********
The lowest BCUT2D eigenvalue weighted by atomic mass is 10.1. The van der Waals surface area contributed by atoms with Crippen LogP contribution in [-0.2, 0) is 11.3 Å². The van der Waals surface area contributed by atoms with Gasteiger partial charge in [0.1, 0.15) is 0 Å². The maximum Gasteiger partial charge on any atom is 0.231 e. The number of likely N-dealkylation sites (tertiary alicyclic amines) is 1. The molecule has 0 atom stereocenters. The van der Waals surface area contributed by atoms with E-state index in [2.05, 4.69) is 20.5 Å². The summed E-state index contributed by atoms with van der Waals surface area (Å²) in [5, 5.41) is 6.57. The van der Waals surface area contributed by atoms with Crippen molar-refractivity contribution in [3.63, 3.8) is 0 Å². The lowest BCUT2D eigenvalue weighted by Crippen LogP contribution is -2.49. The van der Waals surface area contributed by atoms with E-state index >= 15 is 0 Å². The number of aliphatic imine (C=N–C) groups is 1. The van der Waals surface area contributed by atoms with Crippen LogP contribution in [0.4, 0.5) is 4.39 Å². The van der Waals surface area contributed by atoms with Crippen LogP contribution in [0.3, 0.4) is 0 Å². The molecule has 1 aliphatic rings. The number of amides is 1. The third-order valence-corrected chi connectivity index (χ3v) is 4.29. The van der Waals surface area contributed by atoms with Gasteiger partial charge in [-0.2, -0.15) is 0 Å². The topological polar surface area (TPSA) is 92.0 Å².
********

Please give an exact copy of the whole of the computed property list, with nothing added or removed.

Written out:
The lowest BCUT2D eigenvalue weighted by atomic mass is 10.1. The van der Waals surface area contributed by atoms with Crippen LogP contribution in [-0.2, 0) is 11.3 Å². The van der Waals surface area contributed by atoms with Gasteiger partial charge in [0.1, 0.15) is 0 Å². The maximum Gasteiger partial charge on any atom is 0.231 e. The number of likely N-dealkylation sites (tertiary alicyclic amines) is 1. The molecule has 0 atom stereocenters. The van der Waals surface area contributed by atoms with E-state index in [2.05, 4.69) is 20.5 Å². The summed E-state index contributed by atoms with van der Waals surface area (Å²) in [5, 5.41) is 6.57. The van der Waals surface area contributed by atoms with Crippen molar-refractivity contribution in [3.63, 3.8) is 0 Å². The lowest BCUT2D eigenvalue weighted by Crippen LogP contribution is -2.49. The van der Waals surface area contributed by atoms with E-state index >= 15 is 0 Å². The number of aliphatic imine (C=N–C) groups is 1. The van der Waals surface area contributed by atoms with Crippen LogP contribution in [0.4, 0.5) is 4.39 Å². The van der Waals surface area contributed by atoms with Crippen LogP contribution in [0.3, 0.4) is 0 Å². The molecule has 1 aliphatic rings. The number of amides is 1. The third-order valence-corrected chi connectivity index (χ3v) is 4.29. The van der Waals surface area contributed by atoms with Gasteiger partial charge in [-0.2, -0.15) is 0 Å². The topological polar surface area (TPSA) is 92.0 Å².